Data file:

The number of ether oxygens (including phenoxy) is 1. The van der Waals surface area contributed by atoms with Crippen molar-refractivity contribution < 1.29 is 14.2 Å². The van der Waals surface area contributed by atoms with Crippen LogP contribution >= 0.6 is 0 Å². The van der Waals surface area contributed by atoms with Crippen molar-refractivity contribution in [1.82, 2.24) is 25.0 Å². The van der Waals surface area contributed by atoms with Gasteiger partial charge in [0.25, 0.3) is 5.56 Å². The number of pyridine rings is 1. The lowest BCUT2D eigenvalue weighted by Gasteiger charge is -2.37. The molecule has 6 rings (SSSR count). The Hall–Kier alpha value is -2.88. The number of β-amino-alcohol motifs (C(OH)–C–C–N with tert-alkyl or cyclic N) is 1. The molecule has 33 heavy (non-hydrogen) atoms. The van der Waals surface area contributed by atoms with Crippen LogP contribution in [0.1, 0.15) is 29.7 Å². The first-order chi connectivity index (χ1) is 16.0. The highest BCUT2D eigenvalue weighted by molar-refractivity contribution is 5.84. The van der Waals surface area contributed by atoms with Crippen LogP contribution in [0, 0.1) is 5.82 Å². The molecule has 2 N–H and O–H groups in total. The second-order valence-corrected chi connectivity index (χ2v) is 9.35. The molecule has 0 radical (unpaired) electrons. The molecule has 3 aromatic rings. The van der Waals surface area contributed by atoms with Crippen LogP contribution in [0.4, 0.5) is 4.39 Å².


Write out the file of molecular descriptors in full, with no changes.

The number of ether oxygens (including phenoxy) is 1. The van der Waals surface area contributed by atoms with Crippen molar-refractivity contribution < 1.29 is 14.2 Å². The van der Waals surface area contributed by atoms with Crippen LogP contribution >= 0.6 is 0 Å². The van der Waals surface area contributed by atoms with Crippen molar-refractivity contribution in [1.82, 2.24) is 25.0 Å². The van der Waals surface area contributed by atoms with Gasteiger partial charge in [0.25, 0.3) is 5.56 Å². The number of pyridine rings is 1. The lowest BCUT2D eigenvalue weighted by Gasteiger charge is -2.37. The molecule has 6 rings (SSSR count). The Hall–Kier alpha value is -2.88. The number of β-amino-alcohol motifs (C(OH)–C–C–N with tert-alkyl or cyclic N) is 1. The molecule has 33 heavy (non-hydrogen) atoms. The van der Waals surface area contributed by atoms with Crippen LogP contribution in [0.1, 0.15) is 29.7 Å². The first-order chi connectivity index (χ1) is 16.0. The highest BCUT2D eigenvalue weighted by molar-refractivity contribution is 5.84. The van der Waals surface area contributed by atoms with Crippen LogP contribution in [0, 0.1) is 5.82 Å². The molecule has 2 N–H and O–H groups in total. The second-order valence-corrected chi connectivity index (χ2v) is 9.35. The molecule has 0 radical (unpaired) electrons. The molecule has 3 aromatic rings. The van der Waals surface area contributed by atoms with Crippen LogP contribution in [0.4, 0.5) is 4.39 Å².